For [Malcolm Tibbets], aka [the tahoeturner], Burning Man 2017 was a new experience. Having visited last year’s desert saturnalia to see his son [Andy]’s exhibition, the studio artist decided to undertake a massive display in his medium of choice — segmented woodturning. Not content to display a bamboo Death Star, [Malcolm] went big– really big. He cut and glued 31,000 pieces of redwood into rings of various shapes and sizes and built sculptures of amazing complexity, including endless tubes that knot and loop around and back into each other. Many of the sculpture were suspended from a huge steel tripod fabricated by [Andy], forming an interactive mobile and kinetic sculpture.
Alas, Burning Man isn’t all mellowness in the desert. People tried to climb the tripod, and overnight someone destroyed some of the bigger elements of the installation. [Malcolm] made a follow-up video about the vandalism, but you’ll want to watch the build video below first to truly appreciate the scale of the piece and the loss. Here’s hoping that [Malcolm]’s next display is treated with a little more respect, like this interactive oasis from BM 2016 apparently was.
Thanks to [Keith Olson] for the tip.
When it comes to CNC machines, your SureFine has screws on its axes, and the Bodgeport does too. A shopbot has an amazing rack gear system, but when you start to dig into the small CNC routers available for under $2,000, you’ll only find belts moving a router back and forth. This isn’t to say belts won’t work — you can create a fine CNC machine with bits of rubber. However, belts stretch, they wear out, and if you want more precision screws and racks are the way to go.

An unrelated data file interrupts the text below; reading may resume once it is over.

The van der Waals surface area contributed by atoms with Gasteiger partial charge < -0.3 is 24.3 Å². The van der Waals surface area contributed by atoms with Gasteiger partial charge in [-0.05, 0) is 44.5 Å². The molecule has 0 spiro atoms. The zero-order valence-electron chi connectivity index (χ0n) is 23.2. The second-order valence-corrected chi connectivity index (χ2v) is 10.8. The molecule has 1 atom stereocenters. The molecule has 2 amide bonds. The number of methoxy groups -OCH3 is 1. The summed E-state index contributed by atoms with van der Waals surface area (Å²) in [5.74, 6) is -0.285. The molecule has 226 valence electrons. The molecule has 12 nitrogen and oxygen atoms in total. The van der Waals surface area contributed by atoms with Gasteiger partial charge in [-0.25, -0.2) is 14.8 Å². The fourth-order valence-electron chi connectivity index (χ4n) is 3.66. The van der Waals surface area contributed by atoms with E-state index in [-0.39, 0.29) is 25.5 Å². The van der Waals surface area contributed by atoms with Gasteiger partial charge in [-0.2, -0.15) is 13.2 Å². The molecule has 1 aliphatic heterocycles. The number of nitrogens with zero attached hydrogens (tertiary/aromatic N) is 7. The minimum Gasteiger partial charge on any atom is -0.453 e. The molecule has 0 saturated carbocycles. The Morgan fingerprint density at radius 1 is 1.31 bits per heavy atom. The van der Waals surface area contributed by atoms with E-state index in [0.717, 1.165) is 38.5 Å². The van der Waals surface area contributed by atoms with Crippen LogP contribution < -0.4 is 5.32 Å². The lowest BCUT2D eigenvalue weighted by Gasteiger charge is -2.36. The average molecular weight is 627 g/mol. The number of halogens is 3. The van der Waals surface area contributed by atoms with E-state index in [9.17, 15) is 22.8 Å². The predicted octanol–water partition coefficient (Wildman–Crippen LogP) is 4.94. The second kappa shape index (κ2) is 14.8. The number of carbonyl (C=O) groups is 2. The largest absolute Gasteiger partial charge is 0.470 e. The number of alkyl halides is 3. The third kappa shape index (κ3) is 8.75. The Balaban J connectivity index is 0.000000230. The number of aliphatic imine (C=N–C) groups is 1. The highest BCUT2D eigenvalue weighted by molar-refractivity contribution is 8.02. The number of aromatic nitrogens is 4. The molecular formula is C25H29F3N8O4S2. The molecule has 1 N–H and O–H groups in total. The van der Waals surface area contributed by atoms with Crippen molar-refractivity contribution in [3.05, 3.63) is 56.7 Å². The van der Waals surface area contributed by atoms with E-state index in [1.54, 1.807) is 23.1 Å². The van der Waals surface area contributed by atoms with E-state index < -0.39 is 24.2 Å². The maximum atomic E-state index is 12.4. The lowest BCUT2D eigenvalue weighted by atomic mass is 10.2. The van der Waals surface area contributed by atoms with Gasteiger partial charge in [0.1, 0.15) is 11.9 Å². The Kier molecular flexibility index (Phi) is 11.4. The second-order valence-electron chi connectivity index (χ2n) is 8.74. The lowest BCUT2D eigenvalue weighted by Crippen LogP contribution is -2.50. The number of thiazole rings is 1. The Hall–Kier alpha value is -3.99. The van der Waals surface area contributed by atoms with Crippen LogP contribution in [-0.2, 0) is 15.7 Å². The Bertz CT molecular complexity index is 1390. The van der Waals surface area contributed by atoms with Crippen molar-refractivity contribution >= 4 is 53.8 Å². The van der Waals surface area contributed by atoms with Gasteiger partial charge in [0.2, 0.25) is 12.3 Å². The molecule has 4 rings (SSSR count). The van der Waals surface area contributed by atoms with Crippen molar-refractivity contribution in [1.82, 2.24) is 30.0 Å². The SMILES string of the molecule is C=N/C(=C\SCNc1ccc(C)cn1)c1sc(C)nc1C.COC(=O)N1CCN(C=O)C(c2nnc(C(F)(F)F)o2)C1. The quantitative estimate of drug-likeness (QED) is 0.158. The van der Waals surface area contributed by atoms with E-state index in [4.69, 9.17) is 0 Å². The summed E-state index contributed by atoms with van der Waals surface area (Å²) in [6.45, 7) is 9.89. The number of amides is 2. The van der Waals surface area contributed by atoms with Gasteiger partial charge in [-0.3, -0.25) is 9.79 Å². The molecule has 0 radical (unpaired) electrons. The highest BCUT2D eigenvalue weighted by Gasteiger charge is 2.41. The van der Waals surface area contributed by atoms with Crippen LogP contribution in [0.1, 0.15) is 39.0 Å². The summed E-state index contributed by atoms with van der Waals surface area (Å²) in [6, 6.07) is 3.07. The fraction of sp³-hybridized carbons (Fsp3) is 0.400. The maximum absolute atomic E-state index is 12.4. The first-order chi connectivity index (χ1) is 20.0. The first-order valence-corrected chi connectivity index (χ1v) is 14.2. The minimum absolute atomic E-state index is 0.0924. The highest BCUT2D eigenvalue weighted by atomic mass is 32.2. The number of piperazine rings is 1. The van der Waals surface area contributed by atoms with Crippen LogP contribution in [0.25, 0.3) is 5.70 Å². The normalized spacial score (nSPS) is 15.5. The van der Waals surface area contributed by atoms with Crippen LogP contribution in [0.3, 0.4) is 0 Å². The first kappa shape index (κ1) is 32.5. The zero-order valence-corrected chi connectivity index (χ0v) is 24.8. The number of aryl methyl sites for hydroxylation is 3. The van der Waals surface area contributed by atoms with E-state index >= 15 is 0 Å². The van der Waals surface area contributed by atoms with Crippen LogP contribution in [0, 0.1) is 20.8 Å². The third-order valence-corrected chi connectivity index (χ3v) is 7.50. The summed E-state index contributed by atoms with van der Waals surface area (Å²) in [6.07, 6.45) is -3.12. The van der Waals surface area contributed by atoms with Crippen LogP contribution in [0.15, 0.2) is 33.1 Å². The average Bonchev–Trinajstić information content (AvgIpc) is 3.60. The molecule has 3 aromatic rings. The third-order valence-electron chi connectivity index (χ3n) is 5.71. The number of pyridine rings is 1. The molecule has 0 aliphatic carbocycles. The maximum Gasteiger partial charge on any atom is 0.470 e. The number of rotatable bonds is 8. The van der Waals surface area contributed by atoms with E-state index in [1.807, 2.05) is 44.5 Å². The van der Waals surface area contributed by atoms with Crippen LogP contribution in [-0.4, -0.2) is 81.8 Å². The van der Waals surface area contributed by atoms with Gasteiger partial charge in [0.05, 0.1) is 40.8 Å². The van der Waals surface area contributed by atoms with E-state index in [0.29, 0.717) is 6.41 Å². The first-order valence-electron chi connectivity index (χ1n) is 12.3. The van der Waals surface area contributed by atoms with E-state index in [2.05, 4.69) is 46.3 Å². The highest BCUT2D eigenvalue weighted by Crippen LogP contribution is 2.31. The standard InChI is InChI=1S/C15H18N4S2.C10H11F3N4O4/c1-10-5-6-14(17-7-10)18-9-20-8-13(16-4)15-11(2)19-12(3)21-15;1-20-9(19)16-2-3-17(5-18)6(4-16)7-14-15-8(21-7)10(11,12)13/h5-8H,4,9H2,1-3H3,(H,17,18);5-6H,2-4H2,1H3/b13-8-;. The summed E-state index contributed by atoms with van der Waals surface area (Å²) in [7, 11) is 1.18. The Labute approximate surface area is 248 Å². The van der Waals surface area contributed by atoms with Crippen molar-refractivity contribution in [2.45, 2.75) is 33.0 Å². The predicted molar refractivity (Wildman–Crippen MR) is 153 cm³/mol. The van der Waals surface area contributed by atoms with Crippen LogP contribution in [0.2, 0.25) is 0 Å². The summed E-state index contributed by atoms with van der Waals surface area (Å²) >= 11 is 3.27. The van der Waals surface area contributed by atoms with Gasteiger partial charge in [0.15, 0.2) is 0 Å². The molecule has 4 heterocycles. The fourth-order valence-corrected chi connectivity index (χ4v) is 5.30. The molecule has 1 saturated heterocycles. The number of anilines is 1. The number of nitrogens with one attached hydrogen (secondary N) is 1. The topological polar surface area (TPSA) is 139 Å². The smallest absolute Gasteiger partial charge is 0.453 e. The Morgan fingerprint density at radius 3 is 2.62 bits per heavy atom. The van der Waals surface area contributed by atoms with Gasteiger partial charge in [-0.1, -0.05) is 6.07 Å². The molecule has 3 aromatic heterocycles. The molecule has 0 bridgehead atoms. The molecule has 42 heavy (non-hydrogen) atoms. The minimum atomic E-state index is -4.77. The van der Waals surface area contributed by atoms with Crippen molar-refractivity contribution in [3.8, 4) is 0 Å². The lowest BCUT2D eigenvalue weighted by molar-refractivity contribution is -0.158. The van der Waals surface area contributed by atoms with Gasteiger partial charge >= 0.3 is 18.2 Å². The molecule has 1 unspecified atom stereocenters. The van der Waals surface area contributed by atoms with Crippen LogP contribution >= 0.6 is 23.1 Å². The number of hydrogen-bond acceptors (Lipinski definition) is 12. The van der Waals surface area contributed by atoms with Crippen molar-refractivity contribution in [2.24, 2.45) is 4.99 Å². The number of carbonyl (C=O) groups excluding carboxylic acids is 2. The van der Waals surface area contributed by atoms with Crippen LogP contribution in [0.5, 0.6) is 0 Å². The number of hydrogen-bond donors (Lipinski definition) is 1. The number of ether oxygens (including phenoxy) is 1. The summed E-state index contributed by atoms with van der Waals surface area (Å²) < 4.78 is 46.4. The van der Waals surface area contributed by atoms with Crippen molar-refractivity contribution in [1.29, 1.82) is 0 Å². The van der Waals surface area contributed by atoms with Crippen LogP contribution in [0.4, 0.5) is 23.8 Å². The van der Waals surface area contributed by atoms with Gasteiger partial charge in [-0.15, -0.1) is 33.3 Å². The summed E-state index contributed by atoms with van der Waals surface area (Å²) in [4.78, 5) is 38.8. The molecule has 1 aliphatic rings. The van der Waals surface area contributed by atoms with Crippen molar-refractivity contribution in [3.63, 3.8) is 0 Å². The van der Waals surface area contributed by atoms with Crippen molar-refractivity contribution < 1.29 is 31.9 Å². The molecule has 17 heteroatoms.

The WorkBee CNC machine is the first desktop CNC router we’ve seen that uses screws instead of belts. It’s a project on OpenBuilds, and a reasonably well-configured machine is now available from ooznest for about £1,700 ($2,200 USD), or just a bit more than other CNC routers that consist of a Dewalt router and some aluminum extrusion.
The WorkBee CNC is based on the OX CNC machine, another cartesian router machine built around the OpenBuilds aluminum extrusion. The OX, while a fine machine for DIY tinkerers, uses belts. The WorkBee trades them out for screws, and should gain better accuracy, much lower maintenance, and deeper cuts. Screws are slower, yes, but do you really need that much acceleration when routing a thick piece of wood?